That optimism, however, is more of a long term trait, as I’m always pessimistic in the short term. That seems consistent with someone who sells calls, especially of the short term variety. However, part of the problem is that my optimism often means that I purchase stocks too early on the heels of either bad news or performance in the belief that resurrection is at hand.

Most recently Coach (COH) has been a great example of that inappropriate optimism. Having owned shares 20 times in less than two years those purchases have frequently been made following earnings related disappointments and up until the most recent such disappointment, I haven’t found myself displaying a similar emotion. I’ve usually been pretty happy about the decision to enter into positions, although, in hindsight they were frequently initiated too early and I could have avoided some gastric erosion.

However, this time has been different in that even after an initially large price drop, the kind that in the past would have rebounded, shares just kept going lower. But also different is that the bad news didn’t end with earnings this time around.

As with another recent recommendation, Whole Foods (WFM), I believe that meaningful support has been displayed and now begins the time to start whittling down the paper losses through the addition of shares  or opening a new position. Despite what will certainly be years of ongoing competition with Michael Kors (KORS) and others in vying for the customer loyalty, Coach has dumped lots of bad news into a single quarter and is poised to begin its rebound along with a recovering retail sector.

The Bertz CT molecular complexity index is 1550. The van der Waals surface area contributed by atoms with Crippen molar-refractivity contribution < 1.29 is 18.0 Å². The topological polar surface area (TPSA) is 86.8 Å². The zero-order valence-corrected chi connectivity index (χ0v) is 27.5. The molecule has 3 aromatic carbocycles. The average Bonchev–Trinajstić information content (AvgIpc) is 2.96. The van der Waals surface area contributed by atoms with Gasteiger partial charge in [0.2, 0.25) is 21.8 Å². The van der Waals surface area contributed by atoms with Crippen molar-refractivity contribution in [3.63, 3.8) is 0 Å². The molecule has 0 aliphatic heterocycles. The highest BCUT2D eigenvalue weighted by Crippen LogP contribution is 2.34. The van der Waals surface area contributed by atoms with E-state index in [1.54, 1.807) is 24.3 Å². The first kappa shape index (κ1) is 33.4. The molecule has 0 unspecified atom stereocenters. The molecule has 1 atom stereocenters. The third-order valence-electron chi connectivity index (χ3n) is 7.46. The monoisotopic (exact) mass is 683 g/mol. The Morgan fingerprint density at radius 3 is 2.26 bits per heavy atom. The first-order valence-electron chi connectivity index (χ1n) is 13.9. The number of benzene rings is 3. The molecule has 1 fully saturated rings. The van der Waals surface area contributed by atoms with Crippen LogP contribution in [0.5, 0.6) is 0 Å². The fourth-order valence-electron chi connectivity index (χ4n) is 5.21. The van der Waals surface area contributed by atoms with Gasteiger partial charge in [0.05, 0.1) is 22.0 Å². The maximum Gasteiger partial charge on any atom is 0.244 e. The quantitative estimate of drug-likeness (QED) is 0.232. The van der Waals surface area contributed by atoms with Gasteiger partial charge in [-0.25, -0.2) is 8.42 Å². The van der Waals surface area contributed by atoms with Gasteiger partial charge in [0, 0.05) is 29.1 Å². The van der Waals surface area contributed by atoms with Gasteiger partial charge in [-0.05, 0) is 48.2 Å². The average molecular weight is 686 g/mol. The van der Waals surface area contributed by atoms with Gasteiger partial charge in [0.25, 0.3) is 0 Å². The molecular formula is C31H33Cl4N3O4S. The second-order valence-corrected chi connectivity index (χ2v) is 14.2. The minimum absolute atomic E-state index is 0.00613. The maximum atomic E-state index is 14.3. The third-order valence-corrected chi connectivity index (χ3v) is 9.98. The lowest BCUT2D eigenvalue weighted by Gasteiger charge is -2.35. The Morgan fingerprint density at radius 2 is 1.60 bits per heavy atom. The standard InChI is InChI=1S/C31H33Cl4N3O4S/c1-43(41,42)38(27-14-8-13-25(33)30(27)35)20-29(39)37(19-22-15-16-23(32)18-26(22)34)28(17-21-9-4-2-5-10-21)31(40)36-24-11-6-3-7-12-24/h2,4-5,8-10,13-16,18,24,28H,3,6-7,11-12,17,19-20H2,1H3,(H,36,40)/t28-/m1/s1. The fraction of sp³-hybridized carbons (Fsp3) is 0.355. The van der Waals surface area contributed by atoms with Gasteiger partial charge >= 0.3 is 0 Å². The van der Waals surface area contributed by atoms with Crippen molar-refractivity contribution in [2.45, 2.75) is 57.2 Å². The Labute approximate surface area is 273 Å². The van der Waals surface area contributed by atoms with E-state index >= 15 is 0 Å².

While not  in retail, Mosaic (MOS) is another company that I’ve spent a year trying to whittle down the paper losses following dissolution of the potash cartel that no one ever knew had existed. In that time nine additional rounds of ownership have wiped out the losses, so now it’s time to  make some money. 

Shares have had some difficulty at the $50 level and recently have again fallen below. As with Coach, dividends and option premiums make it easier to exercise some patience, but they also can make it a compelling reason to initiate or add to positions. If adding at this level I would be very happy to see shares continue to trade in its narrow range and wouldn’t mind the opportunity to continually rollover option contracts as has been the case in the past, helping to erase large paper losses.

Also similar to Coach, in that I believe that all of the bad news and investor disbelief has been exhausted, is Darden Restaurants (DRI). There’s probably not much need to re-hash some of the dysfunction and what appears to be pure self-interest on the part of its CEO that has helped to keep its assets undervalued. However, at its current level I believe that there is room for share appreciation and a good time to start a position is often in advance of its ex-dividend date and nearly 5% dividend.